A few years later, two high-quality systematic reviews [4] concluded that the only strong evidence for efficacy of medical cannabis in neurological disorders was for reducing the symptoms of spasticity and central pain in multiple sclerosis, and that the only complementary medicine in MS with evident efficacy was cannabis. Serious adverse events were rare and THC was generally well-tolerated. After that study, a survey by the University of Colorado including MS patients using cannabis derivatives to handle their condition resulted in similar conclusions. Patients were using CBD and/or THC to manage pain, sleep, muscle stiffness, and most users did not report any side effects, while a few experienced some dizziness or decrease in vigilance and other minor side effects. Other recent studies and meta-analysis with large numbers of patients evaluated the effects of oral or oromucosal cannabinoids as well, collecting significant findings for spasticity, pain, and bladder dysfunction. Finally, we find a study assessing the effect of CBD [5] on mobility in people with multiple sclerosis. The study indicates that cannabis derivatives with 1:1 or greater CBD:THC ratio are able to reduce muscle spasticity and pain in multiple sclerosis patients.

A review of studies from 1948 to 2013 [3] addressing treatment of symptoms of multiple sclerosis, epilepsy, and movement disorders with cannabis, found strong evidence of the efficacy of its derivatives for muscle issues, reducing spasticity and central pain or painful spasms. This was according to both patient-centred and objective measures at 1 year. The cannabis compounds were found possibly ineffective in controlling urinary dysfunction and tremors, and the risk of adverse psychopathological effects hit nearly 1% of the patients.
Cannabinoids have been studied for a variety of neurological disorders with promising results. Strong evidence indicates THC and CBD’s ability to treat muscle spasticity and neuropathic pain in multiple sclerosis, although a clear role of cannabinoids or the treatment strategy for this condition is not yet defined by the medical community. Around the world, the majority of patients who choose to complement their therapy with cannabis derivatives don’t receive proper support from healthcare systems and from physicians that would possess competences on cannabis treatments. In some cases, patients can join specific clinical programmes that also contribute to the global knowledge about the efficacy of cannabis against muscle spasms, pain, and other typical symptoms of neurodegenerative disorders.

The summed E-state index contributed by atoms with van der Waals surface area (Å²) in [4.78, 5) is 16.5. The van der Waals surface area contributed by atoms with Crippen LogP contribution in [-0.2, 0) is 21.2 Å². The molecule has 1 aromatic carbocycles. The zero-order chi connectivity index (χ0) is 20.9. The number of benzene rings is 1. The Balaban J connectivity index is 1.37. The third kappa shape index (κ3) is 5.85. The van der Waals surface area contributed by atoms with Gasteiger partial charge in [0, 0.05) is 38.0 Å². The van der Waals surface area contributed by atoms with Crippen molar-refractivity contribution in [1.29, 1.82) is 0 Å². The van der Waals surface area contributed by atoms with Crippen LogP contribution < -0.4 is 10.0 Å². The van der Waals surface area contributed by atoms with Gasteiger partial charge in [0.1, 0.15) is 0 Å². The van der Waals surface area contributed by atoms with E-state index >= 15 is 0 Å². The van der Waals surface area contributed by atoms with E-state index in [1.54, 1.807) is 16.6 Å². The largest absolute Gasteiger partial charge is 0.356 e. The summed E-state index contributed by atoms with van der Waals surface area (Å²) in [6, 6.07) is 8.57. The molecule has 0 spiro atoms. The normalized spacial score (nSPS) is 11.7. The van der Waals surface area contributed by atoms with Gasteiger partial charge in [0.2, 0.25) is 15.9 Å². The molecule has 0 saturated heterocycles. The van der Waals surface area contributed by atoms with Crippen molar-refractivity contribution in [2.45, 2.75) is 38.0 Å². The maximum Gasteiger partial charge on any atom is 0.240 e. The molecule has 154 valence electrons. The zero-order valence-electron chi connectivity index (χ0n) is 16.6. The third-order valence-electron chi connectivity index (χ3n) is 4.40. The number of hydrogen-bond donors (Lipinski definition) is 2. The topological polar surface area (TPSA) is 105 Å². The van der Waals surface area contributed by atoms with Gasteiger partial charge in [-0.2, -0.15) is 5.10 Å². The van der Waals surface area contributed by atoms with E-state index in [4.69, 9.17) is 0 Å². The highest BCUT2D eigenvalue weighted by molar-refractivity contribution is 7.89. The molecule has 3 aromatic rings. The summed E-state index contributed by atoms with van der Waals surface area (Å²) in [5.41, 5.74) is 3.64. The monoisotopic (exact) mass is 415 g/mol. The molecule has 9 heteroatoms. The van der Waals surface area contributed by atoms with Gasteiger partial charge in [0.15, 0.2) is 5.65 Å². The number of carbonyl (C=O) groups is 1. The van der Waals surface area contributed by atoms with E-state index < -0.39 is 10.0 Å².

There’s plenty of personal reports by patients who use medical cannabis to alleviate pain, anxiety, muscle tremors and spasms caused by MS. Moreover, today the scientific confirmation of these effects is starting to rely on a solid base of hundreds of patients under clinical trials. Let’s have a quick look at some new research results of cannabis treatments in multiple sclerosis.
Standard treatments to help the patient return to a sort of normal life include anti-inflammatory and pain management drugs, muscle relaxants and tranquillisers. Although recently we saw significant advances in therapies, none of the current treatments can definitely cure MS-related symptoms. Given an already vast anecdotal evidence about a supposed efficacy of cannabis flowers, hash, and oils against MS symptoms, many patients started turning to this herb.
Even if more and more patients today are comfortable discussing their medical cannabis use, or their will to use it with their physicians, most of healthcare personnel is not yet trained to prescribe or monitor cannabis-based treatments for MS. Here too, scientific literature so far doesn’t offer many specific hints on strains and doses to rely on. Once again, prohibition is slowing down clinical research on cannabis, leaving most of MS patients on their own when it comes to experimenting with strains, devices, or doses. Not to mention when it comes to obtaining good quality medical cannabis at reasonable prices for a daily use. This shouldn’t prevent patients from conducting their own research, experiments, and eventually cultivations.

Multiple sclerosis is a neurological disease deteriorating the fatty protein that protects nerve cells. The exposed nerves lose their full functionality and the resulting symptoms include pain, muscle spasticity, fatigue, inflammation, depression, leading to reduced physical activity and a low quality of life. This demyelinating process that takes places in the central nervous system affects 2.3 million people worldwide.

With continual advances in the field of medicine and pharmacology, the recent trend seems to be in favor of the use of medical marijuana as one method to decrease pain and muscle spasms experienced by people suffering from multiple sclerosis